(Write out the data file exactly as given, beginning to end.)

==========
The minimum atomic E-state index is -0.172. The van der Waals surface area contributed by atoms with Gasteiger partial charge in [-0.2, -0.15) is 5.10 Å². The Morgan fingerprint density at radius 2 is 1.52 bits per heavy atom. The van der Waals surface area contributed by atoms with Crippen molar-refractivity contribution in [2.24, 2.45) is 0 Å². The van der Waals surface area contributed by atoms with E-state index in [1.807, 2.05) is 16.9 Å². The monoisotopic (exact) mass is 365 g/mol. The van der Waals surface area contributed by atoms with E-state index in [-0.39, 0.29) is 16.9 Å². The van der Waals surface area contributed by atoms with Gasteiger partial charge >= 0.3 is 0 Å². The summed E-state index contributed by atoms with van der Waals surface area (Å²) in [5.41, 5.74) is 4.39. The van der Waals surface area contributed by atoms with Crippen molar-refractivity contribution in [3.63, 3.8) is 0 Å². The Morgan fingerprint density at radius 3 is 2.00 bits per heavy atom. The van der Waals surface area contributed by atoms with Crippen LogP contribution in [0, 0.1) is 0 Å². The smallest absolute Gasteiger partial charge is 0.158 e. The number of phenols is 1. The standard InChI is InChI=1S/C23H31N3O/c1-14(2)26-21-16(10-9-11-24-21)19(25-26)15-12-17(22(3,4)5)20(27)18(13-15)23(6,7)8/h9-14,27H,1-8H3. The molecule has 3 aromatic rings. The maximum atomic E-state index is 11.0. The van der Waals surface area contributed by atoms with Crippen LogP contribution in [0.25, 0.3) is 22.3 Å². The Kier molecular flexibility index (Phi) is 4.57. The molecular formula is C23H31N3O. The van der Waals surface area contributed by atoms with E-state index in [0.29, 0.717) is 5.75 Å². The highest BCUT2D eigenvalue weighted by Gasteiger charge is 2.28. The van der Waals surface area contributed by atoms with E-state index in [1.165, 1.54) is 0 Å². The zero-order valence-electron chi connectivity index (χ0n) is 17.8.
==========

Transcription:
The minimum atomic E-state index is -0.172. The van der Waals surface area contributed by atoms with Gasteiger partial charge in [-0.2, -0.15) is 5.10 Å². The Morgan fingerprint density at radius 2 is 1.52 bits per heavy atom. The van der Waals surface area contributed by atoms with Crippen molar-refractivity contribution in [2.24, 2.45) is 0 Å². The van der Waals surface area contributed by atoms with E-state index in [1.807, 2.05) is 16.9 Å². The monoisotopic (exact) mass is 365 g/mol. The van der Waals surface area contributed by atoms with E-state index in [-0.39, 0.29) is 16.9 Å². The van der Waals surface area contributed by atoms with Gasteiger partial charge >= 0.3 is 0 Å². The summed E-state index contributed by atoms with van der Waals surface area (Å²) in [5.41, 5.74) is 4.39. The van der Waals surface area contributed by atoms with Crippen molar-refractivity contribution in [3.63, 3.8) is 0 Å². The Morgan fingerprint density at radius 3 is 2.00 bits per heavy atom. The van der Waals surface area contributed by atoms with Crippen LogP contribution in [0, 0.1) is 0 Å². The smallest absolute Gasteiger partial charge is 0.158 e. The number of phenols is 1. The standard InChI is InChI=1S/C23H31N3O/c1-14(2)26-21-16(10-9-11-24-21)19(25-26)15-12-17(22(3,4)5)20(27)18(13-15)23(6,7)8/h9-14,27H,1-8H3. The molecule has 3 aromatic rings. The maximum atomic E-state index is 11.0. The van der Waals surface area contributed by atoms with Crippen LogP contribution in [0.25, 0.3) is 22.3 Å². The Kier molecular flexibility index (Phi) is 4.57. The molecular formula is C23H31N3O. The van der Waals surface area contributed by atoms with E-state index in [0.29, 0.717) is 5.75 Å². The highest BCUT2D eigenvalue weighted by Gasteiger charge is 2.28. The van der Waals surface area contributed by atoms with E-state index in [1.165, 1.54) is 0 Å². The zero-order valence-electron chi connectivity index (χ0n) is 17.8.